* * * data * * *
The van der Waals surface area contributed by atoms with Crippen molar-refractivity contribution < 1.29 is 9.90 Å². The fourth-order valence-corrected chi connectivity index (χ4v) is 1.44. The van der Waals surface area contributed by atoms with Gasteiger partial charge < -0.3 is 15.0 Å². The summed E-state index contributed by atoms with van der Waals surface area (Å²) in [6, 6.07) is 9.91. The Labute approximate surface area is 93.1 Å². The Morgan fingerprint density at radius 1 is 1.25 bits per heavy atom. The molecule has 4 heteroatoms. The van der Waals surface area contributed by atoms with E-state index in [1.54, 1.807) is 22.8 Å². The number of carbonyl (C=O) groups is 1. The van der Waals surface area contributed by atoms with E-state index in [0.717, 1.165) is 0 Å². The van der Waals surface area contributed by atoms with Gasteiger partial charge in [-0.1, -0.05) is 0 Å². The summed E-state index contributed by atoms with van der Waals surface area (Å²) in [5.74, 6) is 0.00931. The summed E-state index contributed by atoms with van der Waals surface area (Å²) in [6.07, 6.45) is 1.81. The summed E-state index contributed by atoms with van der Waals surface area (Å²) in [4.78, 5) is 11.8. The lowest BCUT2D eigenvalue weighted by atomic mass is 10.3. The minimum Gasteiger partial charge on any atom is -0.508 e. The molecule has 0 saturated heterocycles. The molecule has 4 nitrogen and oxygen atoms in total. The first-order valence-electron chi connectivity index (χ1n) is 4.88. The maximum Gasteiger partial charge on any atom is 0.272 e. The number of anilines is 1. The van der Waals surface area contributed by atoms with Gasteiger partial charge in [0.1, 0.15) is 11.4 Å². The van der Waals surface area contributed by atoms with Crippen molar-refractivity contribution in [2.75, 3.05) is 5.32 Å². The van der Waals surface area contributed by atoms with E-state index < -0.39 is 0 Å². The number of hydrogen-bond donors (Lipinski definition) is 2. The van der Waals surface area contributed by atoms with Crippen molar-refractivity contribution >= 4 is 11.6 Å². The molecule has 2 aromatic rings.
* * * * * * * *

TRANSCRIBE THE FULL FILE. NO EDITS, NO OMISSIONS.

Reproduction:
The van der Waals surface area contributed by atoms with Crippen molar-refractivity contribution < 1.29 is 9.90 Å². The fourth-order valence-corrected chi connectivity index (χ4v) is 1.44. The van der Waals surface area contributed by atoms with Gasteiger partial charge < -0.3 is 15.0 Å². The summed E-state index contributed by atoms with van der Waals surface area (Å²) in [6, 6.07) is 9.91. The Labute approximate surface area is 93.1 Å². The Morgan fingerprint density at radius 1 is 1.25 bits per heavy atom. The molecule has 4 heteroatoms. The van der Waals surface area contributed by atoms with E-state index in [1.54, 1.807) is 22.8 Å². The number of carbonyl (C=O) groups is 1. The van der Waals surface area contributed by atoms with E-state index in [0.717, 1.165) is 0 Å². The van der Waals surface area contributed by atoms with Gasteiger partial charge in [-0.1, -0.05) is 0 Å². The summed E-state index contributed by atoms with van der Waals surface area (Å²) in [5.74, 6) is 0.00931. The summed E-state index contributed by atoms with van der Waals surface area (Å²) in [6.07, 6.45) is 1.81. The summed E-state index contributed by atoms with van der Waals surface area (Å²) in [4.78, 5) is 11.8. The lowest BCUT2D eigenvalue weighted by atomic mass is 10.3. The minimum Gasteiger partial charge on any atom is -0.508 e. The molecule has 0 saturated heterocycles. The molecule has 4 nitrogen and oxygen atoms in total. The first-order valence-electron chi connectivity index (χ1n) is 4.88. The maximum Gasteiger partial charge on any atom is 0.272 e. The number of anilines is 1. The van der Waals surface area contributed by atoms with Gasteiger partial charge in [0.1, 0.15) is 11.4 Å². The van der Waals surface area contributed by atoms with Crippen molar-refractivity contribution in [2.75, 3.05) is 5.32 Å². The van der Waals surface area contributed by atoms with E-state index < -0.39 is 0 Å². The number of hydrogen-bond donors (Lipinski definition) is 2. The van der Waals surface area contributed by atoms with Crippen molar-refractivity contribution >= 4 is 11.6 Å². The molecule has 2 aromatic rings.